Why should students write every day?
Are your students writing as much as they should be? Classroom writing, done with willful focus and daily diligence, remains an essential part of educating students of all ages, including adults. Here are five reasons why classroom writing is still a must:
1. Writing improves communication skills.
First and foremost, writing provides a vehicle for expression and communication. No matter the age or grade level of your students, diligent writing practice will boost both their skill and comfort level with revealing and relating their own thoughts and feelings.
2. Writing helps students review and remember recently learned material.
Isn't it always easier to remember a household task or a website to visit later if we write it down somewhere? A brief writing assignment at the end of class, focusing on the day's lesson and discussions, is a great way to reinforce the material, support long-term recall of the key lesson points and help build writing skills all at the same time.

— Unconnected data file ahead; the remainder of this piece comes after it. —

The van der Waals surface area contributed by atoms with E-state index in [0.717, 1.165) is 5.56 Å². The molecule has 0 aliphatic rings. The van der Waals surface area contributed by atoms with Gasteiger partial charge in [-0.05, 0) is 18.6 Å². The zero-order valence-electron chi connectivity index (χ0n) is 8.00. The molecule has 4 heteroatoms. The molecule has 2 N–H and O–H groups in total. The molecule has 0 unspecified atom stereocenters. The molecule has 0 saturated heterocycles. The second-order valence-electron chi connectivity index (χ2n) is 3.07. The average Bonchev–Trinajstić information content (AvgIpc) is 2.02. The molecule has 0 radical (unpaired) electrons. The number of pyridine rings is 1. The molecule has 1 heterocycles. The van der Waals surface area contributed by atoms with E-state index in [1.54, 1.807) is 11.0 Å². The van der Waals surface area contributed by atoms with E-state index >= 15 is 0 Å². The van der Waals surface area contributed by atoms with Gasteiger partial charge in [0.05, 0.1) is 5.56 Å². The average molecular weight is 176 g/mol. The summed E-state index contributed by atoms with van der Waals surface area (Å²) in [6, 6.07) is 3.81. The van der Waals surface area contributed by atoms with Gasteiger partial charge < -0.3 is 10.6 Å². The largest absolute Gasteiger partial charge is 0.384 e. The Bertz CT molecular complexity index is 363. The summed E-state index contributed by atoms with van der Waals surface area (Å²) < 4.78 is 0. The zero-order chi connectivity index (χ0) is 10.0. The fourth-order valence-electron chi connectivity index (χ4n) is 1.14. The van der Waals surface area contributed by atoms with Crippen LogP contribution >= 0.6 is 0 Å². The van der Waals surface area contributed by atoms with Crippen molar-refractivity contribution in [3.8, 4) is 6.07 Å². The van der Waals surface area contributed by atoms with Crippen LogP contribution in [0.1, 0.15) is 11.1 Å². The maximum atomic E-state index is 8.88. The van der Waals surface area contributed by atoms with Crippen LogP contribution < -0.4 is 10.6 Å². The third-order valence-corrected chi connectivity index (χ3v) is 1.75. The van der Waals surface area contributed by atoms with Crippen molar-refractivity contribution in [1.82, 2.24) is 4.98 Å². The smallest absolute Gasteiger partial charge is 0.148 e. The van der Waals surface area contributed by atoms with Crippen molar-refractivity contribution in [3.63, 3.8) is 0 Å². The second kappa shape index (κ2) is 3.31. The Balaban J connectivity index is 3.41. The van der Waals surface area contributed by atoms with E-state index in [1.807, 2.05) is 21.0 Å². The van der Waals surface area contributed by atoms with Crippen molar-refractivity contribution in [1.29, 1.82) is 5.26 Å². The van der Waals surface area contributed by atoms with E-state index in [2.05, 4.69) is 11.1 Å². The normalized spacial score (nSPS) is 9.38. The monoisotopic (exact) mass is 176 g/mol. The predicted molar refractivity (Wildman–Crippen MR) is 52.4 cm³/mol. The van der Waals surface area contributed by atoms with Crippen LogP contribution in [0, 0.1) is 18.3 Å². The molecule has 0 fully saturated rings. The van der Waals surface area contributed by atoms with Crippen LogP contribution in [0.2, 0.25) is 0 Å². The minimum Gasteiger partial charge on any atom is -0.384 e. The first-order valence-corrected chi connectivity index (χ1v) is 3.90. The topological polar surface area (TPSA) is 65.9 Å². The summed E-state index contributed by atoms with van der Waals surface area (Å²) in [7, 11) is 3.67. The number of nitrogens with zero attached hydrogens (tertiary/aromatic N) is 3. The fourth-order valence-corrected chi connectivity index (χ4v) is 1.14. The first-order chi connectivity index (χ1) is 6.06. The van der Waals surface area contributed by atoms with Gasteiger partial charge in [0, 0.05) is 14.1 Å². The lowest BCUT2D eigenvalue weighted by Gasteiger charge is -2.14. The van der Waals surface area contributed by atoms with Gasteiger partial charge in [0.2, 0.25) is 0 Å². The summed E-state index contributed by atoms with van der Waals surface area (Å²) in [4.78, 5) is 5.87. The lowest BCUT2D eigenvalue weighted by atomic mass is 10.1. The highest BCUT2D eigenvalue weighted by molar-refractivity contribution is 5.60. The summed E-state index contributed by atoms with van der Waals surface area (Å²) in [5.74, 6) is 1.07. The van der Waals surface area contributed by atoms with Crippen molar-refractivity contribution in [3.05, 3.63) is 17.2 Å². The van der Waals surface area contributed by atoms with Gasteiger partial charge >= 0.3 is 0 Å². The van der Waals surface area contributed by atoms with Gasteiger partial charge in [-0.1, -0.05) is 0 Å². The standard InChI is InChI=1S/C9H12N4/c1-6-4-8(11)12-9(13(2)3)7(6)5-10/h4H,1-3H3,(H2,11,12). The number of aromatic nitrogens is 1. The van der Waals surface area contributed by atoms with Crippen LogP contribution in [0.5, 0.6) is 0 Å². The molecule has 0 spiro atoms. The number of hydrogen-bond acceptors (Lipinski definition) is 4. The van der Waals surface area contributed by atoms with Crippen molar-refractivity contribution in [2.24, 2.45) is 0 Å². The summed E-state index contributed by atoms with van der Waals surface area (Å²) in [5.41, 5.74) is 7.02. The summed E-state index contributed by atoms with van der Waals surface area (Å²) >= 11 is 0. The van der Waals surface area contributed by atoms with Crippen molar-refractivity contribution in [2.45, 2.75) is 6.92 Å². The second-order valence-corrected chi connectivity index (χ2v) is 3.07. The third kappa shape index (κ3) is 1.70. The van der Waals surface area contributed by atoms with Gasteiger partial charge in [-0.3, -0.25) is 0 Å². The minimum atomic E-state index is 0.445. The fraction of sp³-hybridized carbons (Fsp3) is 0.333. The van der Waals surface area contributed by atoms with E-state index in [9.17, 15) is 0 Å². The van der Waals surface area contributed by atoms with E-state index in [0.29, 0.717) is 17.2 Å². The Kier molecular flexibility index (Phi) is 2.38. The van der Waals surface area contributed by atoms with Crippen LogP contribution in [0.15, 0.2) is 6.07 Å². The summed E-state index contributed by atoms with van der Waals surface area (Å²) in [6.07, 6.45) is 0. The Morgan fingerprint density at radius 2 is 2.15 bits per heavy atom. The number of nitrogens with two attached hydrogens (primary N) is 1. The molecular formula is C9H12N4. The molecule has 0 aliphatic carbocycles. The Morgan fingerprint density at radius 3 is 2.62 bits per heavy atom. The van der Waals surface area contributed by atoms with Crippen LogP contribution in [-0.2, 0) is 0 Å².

3. Writing helps educators assess student learning.
Probably the most common use of writing in the contemporary classroom is for a given student to demonstrate that he or she knows and understands x or y concept. Whether the assignment is, for example, an intensive compare-and-contrast essay at the secondary level or writing and illustrating a haiku in the primary grades, writing assignments help teachers see what material students have mastered and where there may be gaps.
4. Writing encourages creativity and exploration.
Daily writing encourages a creative flow that can help students use their imaginations, explore possibilities, delve into problem solving, and engage in storytelling. In addition to "serious" writing assignments which are reviewed and graded, it is important to assign "free" or "creative" writing time, so that students can explore vocabulary, concepts, and writing styles that they wouldn't risk in a formal essay or heavily graded assignment.
5. Writing is essential for self-understanding.
Even a cursory search online will reveal a plethora of diary-like blogs, filled with entry after entry of highly personal content. In the same way that these blogs serve their authors, classroom writing can help students understand and make sense of their own experiences, locate contexts, and make (sometimes surprising) discoveries about their own thoughts and feelings.
Classroom teachers will find that reading through their students' writing assignments can give them great insight into each student's personality, style, and comprehension level of the material being presented. When a high value is placed on consistent writing in the classroom, it's a win-win all around.
So, write on!